| Conclusion|| |
CA of the UT is a rare condition with greater female preponderance. The lower UT is most commonly affected, with the urinary bladder involvement being the most common. No single case of isolated upper UT involvement has been reported till date. Anogenital CA is considered an important predisposing factor for CA of the UT. The infection is believed to spread retrogradely from these anogenital foci to involve the UT. Nevertheless, many cases of isolated bladder involvement without a concomitant anogenital CA clearly indicates that there must be another mechanism of involvement of the UT apart from this retrograde spread theory, especially in men. Immunodeficiency has been implicated as another predisposing factor. Complete surgical excision is the most favoured treatment modality. CA of the UT is prone to recurrence hence follow-up of the patient is highly essential.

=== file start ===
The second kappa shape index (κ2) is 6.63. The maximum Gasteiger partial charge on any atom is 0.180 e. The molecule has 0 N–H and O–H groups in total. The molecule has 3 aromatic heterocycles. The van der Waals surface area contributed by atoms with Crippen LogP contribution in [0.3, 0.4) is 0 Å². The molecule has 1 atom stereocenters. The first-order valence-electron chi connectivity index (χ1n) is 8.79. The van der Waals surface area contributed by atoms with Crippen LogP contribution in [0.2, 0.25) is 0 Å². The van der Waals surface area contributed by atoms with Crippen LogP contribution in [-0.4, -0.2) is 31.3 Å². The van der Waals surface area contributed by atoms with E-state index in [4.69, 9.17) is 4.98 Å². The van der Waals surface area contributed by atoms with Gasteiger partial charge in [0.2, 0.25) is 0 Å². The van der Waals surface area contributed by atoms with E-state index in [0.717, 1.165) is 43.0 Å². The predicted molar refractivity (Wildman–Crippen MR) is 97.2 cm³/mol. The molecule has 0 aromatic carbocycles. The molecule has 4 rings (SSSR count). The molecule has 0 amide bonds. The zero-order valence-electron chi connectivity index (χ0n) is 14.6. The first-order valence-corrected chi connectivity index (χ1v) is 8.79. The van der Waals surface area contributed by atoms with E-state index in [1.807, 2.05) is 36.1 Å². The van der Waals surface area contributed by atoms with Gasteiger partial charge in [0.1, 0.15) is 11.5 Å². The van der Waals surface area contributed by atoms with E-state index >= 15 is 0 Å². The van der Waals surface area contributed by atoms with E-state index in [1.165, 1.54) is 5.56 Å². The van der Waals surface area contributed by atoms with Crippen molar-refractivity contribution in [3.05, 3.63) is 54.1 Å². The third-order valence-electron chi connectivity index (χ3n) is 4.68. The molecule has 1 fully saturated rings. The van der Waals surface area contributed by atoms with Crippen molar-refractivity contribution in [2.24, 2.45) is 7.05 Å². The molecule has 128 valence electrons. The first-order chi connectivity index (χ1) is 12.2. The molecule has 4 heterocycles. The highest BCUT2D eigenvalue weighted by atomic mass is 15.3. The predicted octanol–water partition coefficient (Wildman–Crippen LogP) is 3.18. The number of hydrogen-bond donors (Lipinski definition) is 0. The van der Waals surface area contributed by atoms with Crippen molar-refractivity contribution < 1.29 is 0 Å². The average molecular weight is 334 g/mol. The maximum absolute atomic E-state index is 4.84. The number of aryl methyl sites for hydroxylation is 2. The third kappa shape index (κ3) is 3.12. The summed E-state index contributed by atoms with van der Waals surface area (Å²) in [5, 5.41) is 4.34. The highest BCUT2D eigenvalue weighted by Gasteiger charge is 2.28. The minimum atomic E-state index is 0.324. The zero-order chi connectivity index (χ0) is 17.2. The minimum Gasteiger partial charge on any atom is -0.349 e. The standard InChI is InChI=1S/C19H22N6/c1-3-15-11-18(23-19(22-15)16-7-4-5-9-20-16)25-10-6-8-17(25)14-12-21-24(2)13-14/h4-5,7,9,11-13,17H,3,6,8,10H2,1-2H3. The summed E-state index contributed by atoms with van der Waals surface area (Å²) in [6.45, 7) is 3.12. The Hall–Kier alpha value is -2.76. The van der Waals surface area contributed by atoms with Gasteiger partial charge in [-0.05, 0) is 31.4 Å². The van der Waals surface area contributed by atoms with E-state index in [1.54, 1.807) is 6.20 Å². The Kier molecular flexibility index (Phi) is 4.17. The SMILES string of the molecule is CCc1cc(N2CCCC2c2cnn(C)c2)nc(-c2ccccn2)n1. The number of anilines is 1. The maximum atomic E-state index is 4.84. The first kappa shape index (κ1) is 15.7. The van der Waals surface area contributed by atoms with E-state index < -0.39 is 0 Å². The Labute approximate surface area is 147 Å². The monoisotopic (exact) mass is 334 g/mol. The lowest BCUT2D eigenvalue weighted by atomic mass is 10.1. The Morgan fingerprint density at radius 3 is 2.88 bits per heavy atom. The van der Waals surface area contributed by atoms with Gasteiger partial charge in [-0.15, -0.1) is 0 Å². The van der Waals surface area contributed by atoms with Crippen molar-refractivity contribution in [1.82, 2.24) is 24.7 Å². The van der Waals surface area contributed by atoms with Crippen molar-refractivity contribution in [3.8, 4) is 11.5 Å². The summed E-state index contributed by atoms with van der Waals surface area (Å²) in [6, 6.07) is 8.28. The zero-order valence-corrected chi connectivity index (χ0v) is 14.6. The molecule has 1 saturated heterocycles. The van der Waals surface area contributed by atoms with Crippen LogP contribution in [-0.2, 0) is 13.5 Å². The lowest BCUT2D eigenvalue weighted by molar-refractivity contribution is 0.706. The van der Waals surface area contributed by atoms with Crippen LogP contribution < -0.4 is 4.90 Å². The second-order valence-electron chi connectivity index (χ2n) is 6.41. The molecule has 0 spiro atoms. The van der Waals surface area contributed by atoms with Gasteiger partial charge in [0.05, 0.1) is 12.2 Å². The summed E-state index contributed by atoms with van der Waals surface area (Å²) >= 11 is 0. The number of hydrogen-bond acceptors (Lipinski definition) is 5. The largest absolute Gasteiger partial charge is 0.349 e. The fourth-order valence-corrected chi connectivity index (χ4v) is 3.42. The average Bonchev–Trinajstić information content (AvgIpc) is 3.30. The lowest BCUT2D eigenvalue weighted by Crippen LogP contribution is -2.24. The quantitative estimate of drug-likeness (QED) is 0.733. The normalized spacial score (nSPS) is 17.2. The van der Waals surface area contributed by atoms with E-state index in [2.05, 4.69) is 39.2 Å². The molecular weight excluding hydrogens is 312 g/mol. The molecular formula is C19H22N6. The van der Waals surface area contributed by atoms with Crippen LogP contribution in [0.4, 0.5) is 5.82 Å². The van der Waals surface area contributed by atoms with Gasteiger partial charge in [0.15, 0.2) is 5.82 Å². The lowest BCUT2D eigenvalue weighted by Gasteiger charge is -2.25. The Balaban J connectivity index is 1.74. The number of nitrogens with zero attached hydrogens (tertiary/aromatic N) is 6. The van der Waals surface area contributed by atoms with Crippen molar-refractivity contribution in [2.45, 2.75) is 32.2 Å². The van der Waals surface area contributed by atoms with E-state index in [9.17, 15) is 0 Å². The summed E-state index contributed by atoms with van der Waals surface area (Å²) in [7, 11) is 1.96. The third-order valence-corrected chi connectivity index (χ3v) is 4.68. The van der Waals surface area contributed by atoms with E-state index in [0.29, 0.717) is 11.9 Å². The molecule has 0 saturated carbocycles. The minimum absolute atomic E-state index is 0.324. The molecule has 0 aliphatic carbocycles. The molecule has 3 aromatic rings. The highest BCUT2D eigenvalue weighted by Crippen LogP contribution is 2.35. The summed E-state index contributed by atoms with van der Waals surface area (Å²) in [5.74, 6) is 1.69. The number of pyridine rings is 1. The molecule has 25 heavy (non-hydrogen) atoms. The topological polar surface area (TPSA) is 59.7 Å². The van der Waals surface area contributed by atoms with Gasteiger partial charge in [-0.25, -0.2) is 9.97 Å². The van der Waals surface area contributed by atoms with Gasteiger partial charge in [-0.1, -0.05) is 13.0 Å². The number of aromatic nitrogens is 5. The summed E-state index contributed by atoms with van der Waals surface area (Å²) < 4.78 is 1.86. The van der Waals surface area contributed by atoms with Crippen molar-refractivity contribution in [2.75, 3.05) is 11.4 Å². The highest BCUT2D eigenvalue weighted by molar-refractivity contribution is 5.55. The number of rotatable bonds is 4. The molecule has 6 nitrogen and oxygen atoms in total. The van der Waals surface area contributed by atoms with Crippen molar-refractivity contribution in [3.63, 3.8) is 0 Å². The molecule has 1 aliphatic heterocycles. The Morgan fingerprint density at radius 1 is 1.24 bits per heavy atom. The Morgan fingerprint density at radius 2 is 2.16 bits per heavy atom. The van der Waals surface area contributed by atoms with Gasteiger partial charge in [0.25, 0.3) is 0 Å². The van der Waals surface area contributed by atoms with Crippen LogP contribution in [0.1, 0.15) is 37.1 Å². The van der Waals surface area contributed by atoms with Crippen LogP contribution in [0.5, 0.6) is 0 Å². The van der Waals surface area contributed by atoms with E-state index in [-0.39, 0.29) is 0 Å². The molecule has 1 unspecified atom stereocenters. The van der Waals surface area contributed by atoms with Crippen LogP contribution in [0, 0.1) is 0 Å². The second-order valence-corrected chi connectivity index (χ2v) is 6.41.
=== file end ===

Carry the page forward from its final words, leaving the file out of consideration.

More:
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[Figure 1], [Figure 2], [Figure 3]
[Table 1], [Table 2]